The restructuring and conversion of obsolete buildings with a view to recycling, the reversible construction of new buildings to anticipate a change of use and the re-use of materials all seem to be logical, meaningful solutions for the future of our real estate projects and our cities. This new issue of BuzzWords explains these concepts and tells us how BNP Paribas Real Estate is implementing them in its activities.

Converting offices into housing and reversible buildings

Today, the real estate sector is facing major challenges that are pushing the players in the sector to renew our urban models. As the population of cities constantly grows, the challenge is to be able to respond to the needs for housing and all the associated infrastructures, whilst protecting fertile areas and limiting greenhouse gas emissions and the use of new material resources.

Essential projects for real estate stakeholders

It is also clear that a certain proportion of Europe's commercial and industrial real estate stock is now considered to be ageing and obsolete. According to ORIE [1], the average life span of an office building is just 15 years. Meanwhile, according to the BNP Paribas Real Estate Research Department, 1,000,000 m² of additional office space was added to the rental market in Ile-de-France between Q1 2020 and Q1 2022 because of the massive deployment of remote working in companies [2].

At a time when property is increasingly rare, however, these buildings have turned out to be worthy of interest, and many of them need to be preserved. Transformation and conversion operations are being organised all over Europe, and the question of reversibility is more often addressed in project bids than it was in the past.

BuzzWords Conversion, Reversibility, Circular Economy

 

Rethinking how we (re)build our cities

Projects to convert obsolete buildings are all very different from each other. They are subject to different complexities according to geographical region, or different standards according to the country or the new intended use of the building, so it is hard to imagine a single, standardised strategy to which one set of rules could be strictly applied. BNP Paribas Real Estate is nonetheless implementing a European methodology that could provide its teams with a set of steering procedures that will be fundamental to keeping the plan on track. Several large-scale projects have already been carried out, such as the conversion of an office building into residential units in Covent Garden, London (Hexagon), the conversion of a Renault factory into offices in Boulogne-Billancourt (METAL 57), and the rehabilitation of a 19th-century real estate complex into new residential units in Milan (Horti).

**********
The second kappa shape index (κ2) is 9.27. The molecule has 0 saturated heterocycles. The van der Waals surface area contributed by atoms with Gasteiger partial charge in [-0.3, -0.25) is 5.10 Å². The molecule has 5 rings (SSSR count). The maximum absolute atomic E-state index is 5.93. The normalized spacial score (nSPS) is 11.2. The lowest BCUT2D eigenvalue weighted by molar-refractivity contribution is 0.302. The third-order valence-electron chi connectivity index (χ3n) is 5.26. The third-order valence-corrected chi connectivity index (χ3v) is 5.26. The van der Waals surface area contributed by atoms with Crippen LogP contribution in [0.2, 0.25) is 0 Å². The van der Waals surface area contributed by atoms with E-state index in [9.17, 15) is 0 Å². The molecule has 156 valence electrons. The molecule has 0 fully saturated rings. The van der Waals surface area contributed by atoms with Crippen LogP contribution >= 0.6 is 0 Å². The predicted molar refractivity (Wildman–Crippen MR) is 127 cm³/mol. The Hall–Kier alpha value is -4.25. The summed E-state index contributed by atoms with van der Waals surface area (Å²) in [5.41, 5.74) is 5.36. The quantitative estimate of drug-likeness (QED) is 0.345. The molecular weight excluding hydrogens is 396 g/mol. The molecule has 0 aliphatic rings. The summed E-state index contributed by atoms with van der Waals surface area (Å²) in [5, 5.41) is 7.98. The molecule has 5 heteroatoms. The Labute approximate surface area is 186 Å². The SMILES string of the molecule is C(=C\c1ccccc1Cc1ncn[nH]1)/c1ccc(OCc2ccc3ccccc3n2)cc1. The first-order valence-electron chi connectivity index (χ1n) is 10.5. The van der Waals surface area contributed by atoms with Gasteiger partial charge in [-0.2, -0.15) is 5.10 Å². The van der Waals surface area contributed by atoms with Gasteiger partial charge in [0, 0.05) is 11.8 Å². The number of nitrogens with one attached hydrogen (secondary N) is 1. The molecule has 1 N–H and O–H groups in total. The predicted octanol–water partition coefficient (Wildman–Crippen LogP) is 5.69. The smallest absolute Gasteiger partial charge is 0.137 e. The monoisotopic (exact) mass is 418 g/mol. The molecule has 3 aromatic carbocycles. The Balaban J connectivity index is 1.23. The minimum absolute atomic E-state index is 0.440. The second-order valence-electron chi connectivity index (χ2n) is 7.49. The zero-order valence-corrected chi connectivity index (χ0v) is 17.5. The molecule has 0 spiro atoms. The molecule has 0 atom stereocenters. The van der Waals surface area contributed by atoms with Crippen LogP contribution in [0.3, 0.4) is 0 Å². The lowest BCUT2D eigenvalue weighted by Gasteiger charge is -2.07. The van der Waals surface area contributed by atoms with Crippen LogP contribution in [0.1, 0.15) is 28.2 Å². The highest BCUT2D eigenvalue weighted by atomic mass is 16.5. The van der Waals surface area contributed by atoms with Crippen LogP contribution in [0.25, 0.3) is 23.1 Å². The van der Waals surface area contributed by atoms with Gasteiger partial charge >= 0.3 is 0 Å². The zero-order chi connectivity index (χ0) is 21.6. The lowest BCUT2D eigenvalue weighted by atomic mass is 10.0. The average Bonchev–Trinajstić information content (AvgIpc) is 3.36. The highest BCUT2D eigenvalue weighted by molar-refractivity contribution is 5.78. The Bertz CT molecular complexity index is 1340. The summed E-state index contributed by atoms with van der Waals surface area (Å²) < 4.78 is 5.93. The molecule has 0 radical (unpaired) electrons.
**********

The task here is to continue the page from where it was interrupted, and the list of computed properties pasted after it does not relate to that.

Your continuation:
Rethinking how we (re)build our cities

 

This strategy of converting heritage real estate assets is a strong trend for the future. Not only do real estate players increasingly want to design buildings responsibly, but also the factors involved in converting obsolete buildings have become more and more crucial in many ways. For one thing, certain cities such as Paris and London are already incredibly dense and cannot be expanded any further. In addition, inflation is pushing up material prices, in particular due to manufacturing delays and longer delivery times in the supply chain, which is causing stakeholders to revise their thinking.

Rethinking how we (re)build our cities

 

The circular economy is another solution whose growth potential and positive environmental impact are now accepted facts. Through bio-sourced materials, short circuits, re-use, renovation, and the recycling of materials in buildings, greenhouse gas emissions and the use of new resources can be reduced. As a major player in the real estate sector, BNP Paribas Real Estate has taken a structured approach that promotes the circular economy in its businesses and operations, to contribute to the development of the sustainable city of today and tomorrow.

BuzzWords Conversion, Reversibility, Circular Economy

 

Constructing reversible buildings

To address reversibility in real estate, the various ways a building can be used must be considered right from the design phase. Unlike the process of converting an existing real estate asset, the programming of this new structure will be designed to accommodate homes, offices, hotels, or any other use without the need for major work or intensive rehabilitation, thus greatly reducing the building's carbon footprint.

Real estate reversibility is also an important issue for developers, because it provides solutions to the environmental and societal challenges that communities must face, whilst reinventing buildings and injecting a new dynamic into neighbourhoods.

Constructing reversible buildings
 
 
[1] ORIE (orie.asso.fr) - February 2016
[2] BNP Paribas Real Estate - Research France (comparison of IDF office studies Q1 2020 and Q1 2022)
Paul Somers
Head of Marketing and Communications